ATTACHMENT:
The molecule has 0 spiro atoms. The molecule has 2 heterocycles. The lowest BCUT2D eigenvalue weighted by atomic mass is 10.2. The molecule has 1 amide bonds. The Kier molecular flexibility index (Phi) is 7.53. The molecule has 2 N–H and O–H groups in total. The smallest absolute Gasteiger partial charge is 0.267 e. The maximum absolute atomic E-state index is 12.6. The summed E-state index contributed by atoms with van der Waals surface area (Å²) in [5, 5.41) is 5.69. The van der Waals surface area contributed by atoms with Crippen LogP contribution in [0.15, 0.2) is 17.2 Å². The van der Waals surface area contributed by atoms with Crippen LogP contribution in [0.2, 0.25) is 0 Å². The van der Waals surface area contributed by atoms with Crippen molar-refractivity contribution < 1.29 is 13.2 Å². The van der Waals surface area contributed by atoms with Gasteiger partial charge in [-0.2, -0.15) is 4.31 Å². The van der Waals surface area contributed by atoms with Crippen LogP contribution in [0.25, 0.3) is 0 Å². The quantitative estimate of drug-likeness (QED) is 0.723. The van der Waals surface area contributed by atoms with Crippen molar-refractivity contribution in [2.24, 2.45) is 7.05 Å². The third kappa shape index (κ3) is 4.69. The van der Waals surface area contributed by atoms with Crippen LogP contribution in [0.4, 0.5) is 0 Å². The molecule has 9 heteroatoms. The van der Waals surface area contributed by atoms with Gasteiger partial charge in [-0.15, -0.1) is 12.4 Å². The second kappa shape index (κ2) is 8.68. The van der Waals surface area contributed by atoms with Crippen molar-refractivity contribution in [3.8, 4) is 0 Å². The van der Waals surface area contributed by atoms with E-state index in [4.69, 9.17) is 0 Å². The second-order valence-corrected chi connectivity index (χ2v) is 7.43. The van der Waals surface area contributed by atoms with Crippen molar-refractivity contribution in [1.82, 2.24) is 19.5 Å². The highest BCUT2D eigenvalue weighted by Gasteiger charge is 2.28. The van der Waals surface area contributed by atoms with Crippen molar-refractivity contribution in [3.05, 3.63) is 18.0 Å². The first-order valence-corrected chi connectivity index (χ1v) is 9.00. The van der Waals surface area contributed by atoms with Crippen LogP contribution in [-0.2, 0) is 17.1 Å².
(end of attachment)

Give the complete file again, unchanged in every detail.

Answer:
The molecule has 0 spiro atoms. The molecule has 2 heterocycles. The lowest BCUT2D eigenvalue weighted by atomic mass is 10.2. The molecule has 1 amide bonds. The Kier molecular flexibility index (Phi) is 7.53. The molecule has 2 N–H and O–H groups in total. The smallest absolute Gasteiger partial charge is 0.267 e. The maximum absolute atomic E-state index is 12.6. The summed E-state index contributed by atoms with van der Waals surface area (Å²) in [5, 5.41) is 5.69. The van der Waals surface area contributed by atoms with Crippen LogP contribution in [0.15, 0.2) is 17.2 Å². The van der Waals surface area contributed by atoms with Crippen LogP contribution in [0.2, 0.25) is 0 Å². The van der Waals surface area contributed by atoms with Crippen molar-refractivity contribution < 1.29 is 13.2 Å². The van der Waals surface area contributed by atoms with Gasteiger partial charge in [-0.2, -0.15) is 4.31 Å². The van der Waals surface area contributed by atoms with Crippen LogP contribution in [0.25, 0.3) is 0 Å². The quantitative estimate of drug-likeness (QED) is 0.723. The van der Waals surface area contributed by atoms with Crippen molar-refractivity contribution in [2.24, 2.45) is 7.05 Å². The third kappa shape index (κ3) is 4.69. The van der Waals surface area contributed by atoms with Crippen LogP contribution in [0.4, 0.5) is 0 Å². The molecule has 9 heteroatoms. The van der Waals surface area contributed by atoms with Gasteiger partial charge in [-0.15, -0.1) is 12.4 Å². The second kappa shape index (κ2) is 8.68. The van der Waals surface area contributed by atoms with Crippen molar-refractivity contribution in [3.8, 4) is 0 Å². The van der Waals surface area contributed by atoms with E-state index in [4.69, 9.17) is 0 Å². The second-order valence-corrected chi connectivity index (χ2v) is 7.43. The van der Waals surface area contributed by atoms with Crippen molar-refractivity contribution in [1.82, 2.24) is 19.5 Å². The highest BCUT2D eigenvalue weighted by Gasteiger charge is 2.28. The van der Waals surface area contributed by atoms with Crippen molar-refractivity contribution in [3.05, 3.63) is 18.0 Å². The first-order valence-corrected chi connectivity index (χ1v) is 9.00. The van der Waals surface area contributed by atoms with Crippen LogP contribution in [-0.2, 0) is 17.1 Å².